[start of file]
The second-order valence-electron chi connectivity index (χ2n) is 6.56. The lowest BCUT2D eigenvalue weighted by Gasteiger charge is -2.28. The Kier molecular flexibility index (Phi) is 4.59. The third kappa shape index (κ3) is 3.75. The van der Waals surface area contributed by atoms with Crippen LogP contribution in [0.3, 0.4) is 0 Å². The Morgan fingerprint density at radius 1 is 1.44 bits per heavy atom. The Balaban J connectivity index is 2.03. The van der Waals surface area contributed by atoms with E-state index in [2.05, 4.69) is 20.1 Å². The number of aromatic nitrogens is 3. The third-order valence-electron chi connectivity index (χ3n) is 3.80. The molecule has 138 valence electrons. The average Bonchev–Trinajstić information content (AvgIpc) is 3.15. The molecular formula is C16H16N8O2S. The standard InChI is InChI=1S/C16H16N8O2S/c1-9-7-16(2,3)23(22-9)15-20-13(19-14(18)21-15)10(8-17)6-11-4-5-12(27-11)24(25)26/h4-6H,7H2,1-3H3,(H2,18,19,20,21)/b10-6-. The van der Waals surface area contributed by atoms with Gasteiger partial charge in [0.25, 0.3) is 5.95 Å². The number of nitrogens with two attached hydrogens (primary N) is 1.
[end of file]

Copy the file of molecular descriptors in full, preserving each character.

The second-order valence-electron chi connectivity index (χ2n) is 6.56. The lowest BCUT2D eigenvalue weighted by Gasteiger charge is -2.28. The Kier molecular flexibility index (Phi) is 4.59. The third kappa shape index (κ3) is 3.75. The van der Waals surface area contributed by atoms with Crippen LogP contribution in [0.3, 0.4) is 0 Å². The Morgan fingerprint density at radius 1 is 1.44 bits per heavy atom. The Balaban J connectivity index is 2.03. The van der Waals surface area contributed by atoms with E-state index in [2.05, 4.69) is 20.1 Å². The number of aromatic nitrogens is 3. The third-order valence-electron chi connectivity index (χ3n) is 3.80. The molecule has 138 valence electrons. The average Bonchev–Trinajstić information content (AvgIpc) is 3.15. The molecular formula is C16H16N8O2S. The standard InChI is InChI=1S/C16H16N8O2S/c1-9-7-16(2,3)23(22-9)15-20-13(19-14(18)21-15)10(8-17)6-11-4-5-12(27-11)24(25)26/h4-6H,7H2,1-3H3,(H2,18,19,20,21)/b10-6-. The van der Waals surface area contributed by atoms with Gasteiger partial charge in [0.25, 0.3) is 5.95 Å². The number of nitrogens with two attached hydrogens (primary N) is 1.